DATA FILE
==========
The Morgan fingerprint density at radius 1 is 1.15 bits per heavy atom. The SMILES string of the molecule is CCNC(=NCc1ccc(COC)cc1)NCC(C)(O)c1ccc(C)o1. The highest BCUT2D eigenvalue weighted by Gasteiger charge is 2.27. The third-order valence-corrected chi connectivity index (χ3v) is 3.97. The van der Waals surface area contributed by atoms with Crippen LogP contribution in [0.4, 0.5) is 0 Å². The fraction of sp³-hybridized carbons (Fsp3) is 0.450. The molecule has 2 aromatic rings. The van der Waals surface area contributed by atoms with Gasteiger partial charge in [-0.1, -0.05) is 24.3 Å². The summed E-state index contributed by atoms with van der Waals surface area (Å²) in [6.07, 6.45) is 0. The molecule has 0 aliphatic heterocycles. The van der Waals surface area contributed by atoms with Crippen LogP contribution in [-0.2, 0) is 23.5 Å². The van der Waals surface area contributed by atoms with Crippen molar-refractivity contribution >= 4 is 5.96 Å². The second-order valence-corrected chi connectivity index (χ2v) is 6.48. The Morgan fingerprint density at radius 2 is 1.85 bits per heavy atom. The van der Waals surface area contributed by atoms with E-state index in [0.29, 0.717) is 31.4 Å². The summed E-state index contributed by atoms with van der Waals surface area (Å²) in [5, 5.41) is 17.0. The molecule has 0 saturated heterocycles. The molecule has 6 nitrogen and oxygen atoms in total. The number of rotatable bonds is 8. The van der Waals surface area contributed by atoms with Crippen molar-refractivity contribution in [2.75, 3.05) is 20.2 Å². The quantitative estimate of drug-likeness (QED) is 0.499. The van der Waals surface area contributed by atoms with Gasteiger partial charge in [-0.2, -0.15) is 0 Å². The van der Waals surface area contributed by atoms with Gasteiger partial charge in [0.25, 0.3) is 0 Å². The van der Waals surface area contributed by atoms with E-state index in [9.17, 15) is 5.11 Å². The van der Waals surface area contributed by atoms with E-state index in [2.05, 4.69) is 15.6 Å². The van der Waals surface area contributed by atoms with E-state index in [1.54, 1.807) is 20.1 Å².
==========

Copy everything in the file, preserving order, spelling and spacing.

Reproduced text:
The Morgan fingerprint density at radius 1 is 1.15 bits per heavy atom. The SMILES string of the molecule is CCNC(=NCc1ccc(COC)cc1)NCC(C)(O)c1ccc(C)o1. The highest BCUT2D eigenvalue weighted by Gasteiger charge is 2.27. The third-order valence-corrected chi connectivity index (χ3v) is 3.97. The van der Waals surface area contributed by atoms with Crippen LogP contribution in [0.4, 0.5) is 0 Å². The fraction of sp³-hybridized carbons (Fsp3) is 0.450. The molecule has 2 aromatic rings. The van der Waals surface area contributed by atoms with Gasteiger partial charge in [-0.1, -0.05) is 24.3 Å². The summed E-state index contributed by atoms with van der Waals surface area (Å²) in [6.07, 6.45) is 0. The molecule has 0 aliphatic heterocycles. The van der Waals surface area contributed by atoms with Crippen LogP contribution in [-0.2, 0) is 23.5 Å². The van der Waals surface area contributed by atoms with Crippen molar-refractivity contribution >= 4 is 5.96 Å². The second-order valence-corrected chi connectivity index (χ2v) is 6.48. The Morgan fingerprint density at radius 2 is 1.85 bits per heavy atom. The van der Waals surface area contributed by atoms with E-state index in [0.29, 0.717) is 31.4 Å². The summed E-state index contributed by atoms with van der Waals surface area (Å²) in [5, 5.41) is 17.0. The molecule has 0 saturated heterocycles. The molecule has 6 nitrogen and oxygen atoms in total. The number of rotatable bonds is 8. The van der Waals surface area contributed by atoms with Crippen molar-refractivity contribution in [2.75, 3.05) is 20.2 Å². The quantitative estimate of drug-likeness (QED) is 0.499. The van der Waals surface area contributed by atoms with Gasteiger partial charge in [-0.2, -0.15) is 0 Å². The van der Waals surface area contributed by atoms with Gasteiger partial charge in [0.25, 0.3) is 0 Å². The van der Waals surface area contributed by atoms with E-state index in [9.17, 15) is 5.11 Å². The van der Waals surface area contributed by atoms with E-state index in [2.05, 4.69) is 15.6 Å². The van der Waals surface area contributed by atoms with E-state index in [1.54, 1.807) is 20.1 Å².